Keenan Briefings


WHD Issues New Guidance: FMLA Protects Employee Leave Time for IEP Meetings

August 23, 2019

On August 8, 2019, the U.S. Department of Labor’s Wage and Hour Division (WHD) published an opinion letter stating that an employee’s request to take leave time to attend an Individualized Education Program (IEP) meeting at her children’s school was protected by the federal Family and Medical Leave Act (FMLA).

The WHD letter explained that the FMLA allows a parent to take time “to care for a family member… with a serious health condition” and that caring for a family member also includes “to make arrangements for changes in care.” The WHD reasoned that the employee’s attendance at IEP meetings is “essential to [her] ability to provide appropriate physical or psychological care” to the children, and that a child’s doctor need not be at the IEP meeting in order for the employee’s leave to qualify as intermittent FMLA leave.Furthermore, the WHD letter states that the same would apply to any meetings held pursuant to the Individuals with Disabilities Education Act (IDEA) and any applicable state or local laws.

In California, that employee’s request for leave would likely also be protected by Labor Code § 230.8, also known as the “Small Necessities Law.” Under this law, an employer who employs 25 or more employees working in the same location must allow an employee who is a parent of one or more children in grades K-12 or with a licensed child care provider to take up to 40 hours of leave per year for the purpose of participating in the activities of the school or child care provider. Prior to taking the time off, the employee must give reasonable notice of the planned absence, and time off under this provision cannot exceed eight hours in any calendar month.The leave may be paid (through the use of vacation, sick or other leave time) or unpaid. Employers can ask for documentation from the school or child care provider as proof that the employee attended a child-related activity at a particular date and time.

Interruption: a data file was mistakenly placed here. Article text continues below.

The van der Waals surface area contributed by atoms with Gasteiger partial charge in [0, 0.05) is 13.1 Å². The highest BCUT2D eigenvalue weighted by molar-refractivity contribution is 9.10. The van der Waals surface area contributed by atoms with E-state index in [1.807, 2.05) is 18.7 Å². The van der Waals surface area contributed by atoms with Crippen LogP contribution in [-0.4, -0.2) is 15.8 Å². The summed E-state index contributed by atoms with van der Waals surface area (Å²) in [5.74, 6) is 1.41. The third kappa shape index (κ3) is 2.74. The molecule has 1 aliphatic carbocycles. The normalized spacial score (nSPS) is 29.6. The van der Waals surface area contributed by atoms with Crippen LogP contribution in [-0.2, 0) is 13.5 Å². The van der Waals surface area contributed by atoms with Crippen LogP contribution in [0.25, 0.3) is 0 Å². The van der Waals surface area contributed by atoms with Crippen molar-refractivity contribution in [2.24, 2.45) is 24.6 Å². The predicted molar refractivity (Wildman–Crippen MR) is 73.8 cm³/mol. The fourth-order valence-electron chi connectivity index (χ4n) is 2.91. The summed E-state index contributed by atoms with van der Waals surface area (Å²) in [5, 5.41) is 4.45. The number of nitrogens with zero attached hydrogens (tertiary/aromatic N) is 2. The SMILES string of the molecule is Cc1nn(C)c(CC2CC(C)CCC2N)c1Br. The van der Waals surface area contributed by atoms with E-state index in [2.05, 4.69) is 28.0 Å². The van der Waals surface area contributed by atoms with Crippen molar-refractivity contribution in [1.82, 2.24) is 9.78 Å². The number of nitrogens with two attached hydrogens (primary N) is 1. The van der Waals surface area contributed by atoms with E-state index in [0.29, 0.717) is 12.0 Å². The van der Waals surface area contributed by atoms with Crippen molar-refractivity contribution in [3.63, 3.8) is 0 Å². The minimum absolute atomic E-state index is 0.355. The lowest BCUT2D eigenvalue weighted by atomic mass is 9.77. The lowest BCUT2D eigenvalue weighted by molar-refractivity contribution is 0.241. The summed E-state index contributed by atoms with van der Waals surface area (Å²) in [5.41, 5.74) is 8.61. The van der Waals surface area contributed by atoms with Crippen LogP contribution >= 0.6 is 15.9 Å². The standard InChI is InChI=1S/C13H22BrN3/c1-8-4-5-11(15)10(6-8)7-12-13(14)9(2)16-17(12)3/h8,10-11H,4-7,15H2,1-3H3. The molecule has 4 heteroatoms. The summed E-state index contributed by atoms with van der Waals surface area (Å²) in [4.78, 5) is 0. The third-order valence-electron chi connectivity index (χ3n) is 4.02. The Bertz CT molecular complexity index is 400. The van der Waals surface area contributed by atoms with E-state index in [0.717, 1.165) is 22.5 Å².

The penalty for discharging, demoting, or in any other manner discriminating against an employee who takes a protected leave under this provision can be steep.Employees are entitled to reinstatement and reimbursement for lost wages and benefits caused by the act of the employer. Additionally, an employer may be subject to a civil penalty in an amount equal to three times the amount of the employee’s lost wages and benefits.

Employers should ensure that their leave policies are being applied in compliance with this latest WHD guidance. This is also a good reminder that an employer cannot just look to FMLA when responding to an employee’s request for leave.Leave requests are subject to myriad state laws that impact when and how an employee may take job-protected paid or unpaid leave.When in doubt, check with your Human Resources Department, County Office of Education, or labor counsel.

Please contact your Keenan Account Manager, Claims Analyst or Risk Management Analyst if you would like more information on the regulation described in this Briefing.

Keenan & Associates is not a law firm and no opinion, suggestion, or recommendation of the firm or its employees shall constitute legal advice. Clients are advised to consult with their own attorney for a determination of their legal rights, responsibilities and liabilities, including the interpretation of any statute or regulation, or its application to the clients’ business activities.